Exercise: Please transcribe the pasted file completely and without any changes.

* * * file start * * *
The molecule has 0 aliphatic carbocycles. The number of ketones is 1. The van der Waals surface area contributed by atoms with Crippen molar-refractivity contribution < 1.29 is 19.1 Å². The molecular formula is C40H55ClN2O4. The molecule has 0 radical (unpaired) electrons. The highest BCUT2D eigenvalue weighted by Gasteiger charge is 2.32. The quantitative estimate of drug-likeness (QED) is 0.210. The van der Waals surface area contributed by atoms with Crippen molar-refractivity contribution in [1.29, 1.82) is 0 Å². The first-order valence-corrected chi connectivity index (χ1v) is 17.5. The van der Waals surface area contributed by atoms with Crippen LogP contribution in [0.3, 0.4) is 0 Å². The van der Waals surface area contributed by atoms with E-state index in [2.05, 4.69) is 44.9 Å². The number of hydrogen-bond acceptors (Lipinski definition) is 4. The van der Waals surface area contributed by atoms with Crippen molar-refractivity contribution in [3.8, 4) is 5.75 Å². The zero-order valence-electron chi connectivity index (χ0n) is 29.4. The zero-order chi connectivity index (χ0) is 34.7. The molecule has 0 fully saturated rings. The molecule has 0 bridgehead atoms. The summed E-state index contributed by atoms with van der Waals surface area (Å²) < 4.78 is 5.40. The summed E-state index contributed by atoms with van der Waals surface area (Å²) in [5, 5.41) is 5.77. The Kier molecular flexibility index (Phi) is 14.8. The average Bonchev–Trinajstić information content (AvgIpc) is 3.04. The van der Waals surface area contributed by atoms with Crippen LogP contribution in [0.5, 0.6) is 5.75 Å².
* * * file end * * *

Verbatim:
The molecule has 0 aliphatic carbocycles. The number of ketones is 1. The van der Waals surface area contributed by atoms with Crippen molar-refractivity contribution < 1.29 is 19.1 Å². The molecular formula is C40H55ClN2O4. The molecule has 0 radical (unpaired) electrons. The highest BCUT2D eigenvalue weighted by Gasteiger charge is 2.32. The quantitative estimate of drug-likeness (QED) is 0.210. The van der Waals surface area contributed by atoms with Crippen molar-refractivity contribution in [1.29, 1.82) is 0 Å². The first-order valence-corrected chi connectivity index (χ1v) is 17.5. The van der Waals surface area contributed by atoms with Crippen LogP contribution in [0.3, 0.4) is 0 Å². The van der Waals surface area contributed by atoms with E-state index in [2.05, 4.69) is 44.9 Å². The number of hydrogen-bond acceptors (Lipinski definition) is 4. The van der Waals surface area contributed by atoms with Crippen molar-refractivity contribution in [3.8, 4) is 5.75 Å². The zero-order valence-electron chi connectivity index (χ0n) is 29.4. The zero-order chi connectivity index (χ0) is 34.7. The molecule has 0 fully saturated rings. The molecule has 0 bridgehead atoms. The summed E-state index contributed by atoms with van der Waals surface area (Å²) < 4.78 is 5.40. The summed E-state index contributed by atoms with van der Waals surface area (Å²) in [5, 5.41) is 5.77. The Kier molecular flexibility index (Phi) is 14.8. The average Bonchev–Trinajstić information content (AvgIpc) is 3.04. The van der Waals surface area contributed by atoms with Crippen LogP contribution in [0.5, 0.6) is 5.75 Å².